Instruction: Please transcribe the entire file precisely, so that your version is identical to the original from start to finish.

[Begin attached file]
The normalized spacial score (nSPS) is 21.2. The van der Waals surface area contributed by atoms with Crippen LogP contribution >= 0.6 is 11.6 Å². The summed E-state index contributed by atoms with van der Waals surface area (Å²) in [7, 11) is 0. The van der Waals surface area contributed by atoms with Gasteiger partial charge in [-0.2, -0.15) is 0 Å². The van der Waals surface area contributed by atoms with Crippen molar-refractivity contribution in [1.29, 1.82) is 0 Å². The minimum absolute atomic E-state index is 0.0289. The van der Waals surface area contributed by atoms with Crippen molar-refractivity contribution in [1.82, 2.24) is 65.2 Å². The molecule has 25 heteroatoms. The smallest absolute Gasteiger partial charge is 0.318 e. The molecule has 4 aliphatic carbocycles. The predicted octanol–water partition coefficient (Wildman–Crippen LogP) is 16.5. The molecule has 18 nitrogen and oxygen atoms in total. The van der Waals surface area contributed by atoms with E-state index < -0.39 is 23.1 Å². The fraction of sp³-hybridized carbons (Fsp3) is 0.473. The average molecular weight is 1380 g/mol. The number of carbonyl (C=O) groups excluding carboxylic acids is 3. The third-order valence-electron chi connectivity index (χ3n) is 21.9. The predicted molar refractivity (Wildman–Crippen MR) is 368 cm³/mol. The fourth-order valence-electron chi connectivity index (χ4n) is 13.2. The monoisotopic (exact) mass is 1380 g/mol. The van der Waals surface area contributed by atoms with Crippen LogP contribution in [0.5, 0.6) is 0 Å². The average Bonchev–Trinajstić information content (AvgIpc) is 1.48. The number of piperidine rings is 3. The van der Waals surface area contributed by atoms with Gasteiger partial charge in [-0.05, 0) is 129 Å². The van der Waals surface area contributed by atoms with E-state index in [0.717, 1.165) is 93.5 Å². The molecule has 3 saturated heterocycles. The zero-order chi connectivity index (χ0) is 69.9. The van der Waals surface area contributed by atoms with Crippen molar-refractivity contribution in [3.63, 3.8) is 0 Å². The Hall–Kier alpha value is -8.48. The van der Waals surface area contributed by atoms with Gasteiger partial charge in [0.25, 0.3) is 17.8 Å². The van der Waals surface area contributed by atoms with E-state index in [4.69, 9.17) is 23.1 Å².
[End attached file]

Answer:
The normalized spacial score (nSPS) is 21.2. The van der Waals surface area contributed by atoms with Crippen LogP contribution >= 0.6 is 11.6 Å². The summed E-state index contributed by atoms with van der Waals surface area (Å²) in [7, 11) is 0. The van der Waals surface area contributed by atoms with Gasteiger partial charge in [-0.2, -0.15) is 0 Å². The van der Waals surface area contributed by atoms with Crippen molar-refractivity contribution in [1.29, 1.82) is 0 Å². The minimum absolute atomic E-state index is 0.0289. The van der Waals surface area contributed by atoms with Crippen molar-refractivity contribution in [1.82, 2.24) is 65.2 Å². The molecule has 25 heteroatoms. The smallest absolute Gasteiger partial charge is 0.318 e. The molecule has 4 aliphatic carbocycles. The predicted octanol–water partition coefficient (Wildman–Crippen LogP) is 16.5. The molecule has 18 nitrogen and oxygen atoms in total. The van der Waals surface area contributed by atoms with E-state index < -0.39 is 23.1 Å². The fraction of sp³-hybridized carbons (Fsp3) is 0.473. The average molecular weight is 1380 g/mol. The number of carbonyl (C=O) groups excluding carboxylic acids is 3. The third-order valence-electron chi connectivity index (χ3n) is 21.9. The predicted molar refractivity (Wildman–Crippen MR) is 368 cm³/mol. The fourth-order valence-electron chi connectivity index (χ4n) is 13.2. The monoisotopic (exact) mass is 1380 g/mol. The van der Waals surface area contributed by atoms with Crippen LogP contribution in [0.5, 0.6) is 0 Å². The average Bonchev–Trinajstić information content (AvgIpc) is 1.48. The number of piperidine rings is 3. The van der Waals surface area contributed by atoms with Gasteiger partial charge in [-0.05, 0) is 129 Å². The van der Waals surface area contributed by atoms with E-state index in [0.717, 1.165) is 93.5 Å². The molecule has 3 saturated heterocycles. The zero-order chi connectivity index (χ0) is 69.9. The van der Waals surface area contributed by atoms with Crippen molar-refractivity contribution in [3.63, 3.8) is 0 Å². The Hall–Kier alpha value is -8.48. The van der Waals surface area contributed by atoms with Gasteiger partial charge in [0.25, 0.3) is 17.8 Å². The van der Waals surface area contributed by atoms with E-state index in [4.69, 9.17) is 23.1 Å².